I also set up a private discussion forum when the businesses collapsed so that people had a way of remaining in communication and helping each other - that site still operates today and there are still battles being fought on multiple fronts over products that NFS invested their clients in. I know intimately the tragedy that many of these people have faced. The GFC started 8 years ago and these people are still fighting battles that resulted from it, today.

    Let's see - giving inappropriate advice on highly leveraged products (warrants); on tax schemes that proved to be nothing more than government approved ponzi schemes (Great Southern); on investment loans they were told were non-recourse only to have them sold to a bank and then actively pursued through the courts for money they didn't think they owed - after receiving bad advice that they shouldn't pay the loans (Great Southern / Bendigo Bank); on structured investment products (which they invented themselves) which proved to be completely illiquid and they are still fighting to get something like 40c in the dollar of their capital back something like 6 years later (Structured Property Fund); on a highly leveraged product (again which they invented themselves) where the planners got paid up front and took no responsibility for the ongoing performance (Asia Pacific Fund). The list goes on and on.

    Then there was the shares in the (related) unlisted funds management company they were encouraged to borrow money to invest in (which provided an opportunity for Steve to cash out a large percentage of his own shares - which I suspect he never paid a cent for himself), which subsequently collapsed and left people with nothing - and still to this day they can't claim that as a capital loss because the company has not yet been wound up by the administrators.

    The parts you hear about in the 7:30 Report are just a very very small aspect of the whole story - it would take a mini-series to cover the whole saga, you simply can't appreciate the enormity of the tragedy in 10 minutes.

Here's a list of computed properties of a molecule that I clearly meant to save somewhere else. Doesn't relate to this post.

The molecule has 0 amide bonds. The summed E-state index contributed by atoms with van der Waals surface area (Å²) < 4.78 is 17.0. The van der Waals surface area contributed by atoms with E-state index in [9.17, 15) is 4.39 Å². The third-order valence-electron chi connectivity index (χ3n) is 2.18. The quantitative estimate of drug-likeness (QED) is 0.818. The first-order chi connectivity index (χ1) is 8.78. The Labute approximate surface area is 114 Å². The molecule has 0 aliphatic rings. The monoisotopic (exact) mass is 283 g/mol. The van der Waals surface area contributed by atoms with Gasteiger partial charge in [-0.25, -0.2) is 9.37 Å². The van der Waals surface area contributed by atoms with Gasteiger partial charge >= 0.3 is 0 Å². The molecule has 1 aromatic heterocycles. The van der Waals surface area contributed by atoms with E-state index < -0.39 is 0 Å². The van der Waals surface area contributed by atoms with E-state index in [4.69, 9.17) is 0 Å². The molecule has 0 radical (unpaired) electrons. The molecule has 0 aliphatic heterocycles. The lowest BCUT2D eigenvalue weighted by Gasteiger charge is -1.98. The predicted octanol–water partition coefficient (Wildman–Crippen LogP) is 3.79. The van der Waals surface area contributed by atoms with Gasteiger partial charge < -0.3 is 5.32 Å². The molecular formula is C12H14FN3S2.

As I said - it's complicated.

    Read the link posted by Terry_w above - this is a senate inquiry into the Great Southern debacle - just one aspect of the saga.

    At the end of the day - these people went to a financial planner for advice on how to invest to secure their financial future. While the advisors can't predict the markets - they can and should know how to structure their clients investments to be able to survive a market crash and never put their clients at risk of losing everything. They failed completely at this - and continued to leverage their clients higher and higher in an attempt to recover their failed investment until the point where it all collapsed leaving many of them with nothing. The fact that the liabilities they incurred from giving bad advice (bad advice, not market failure) proved to be orders of magnitude greater than they had insurance for, just compounded the problem.

    While I am all for educating yourself and making informed decisions (hence my websites PropertyChat and InvestEd) and I personally would never rely on a financial advisor to make decisions for me - I am the kind of person who will learn about something and make my own decisions - I think it is completely reasonable for people who don't have a deep understanding of investment products to seek advice which is appropriate to their circumstances and to let an "expert" guide them. But there also needs to be protection for the outlying cases where everything goes pear-shaped because of bad advice (not because of market failure), and where liability insurance proves to be ineffective.

    Everything collapsed when Navra Financial Services was denied liability insurance because of outstanding claims against it by clients - the cost of obtaining insurance became too high and they were forced to wind up the business. This was just the first step in a cascade of following events which caused huge financial losses to a large number of people (notwithstanding the market collapse and failure of Great Southern which was out of their control), but the liability from bad advice had already been incurred and was inadequately insured for.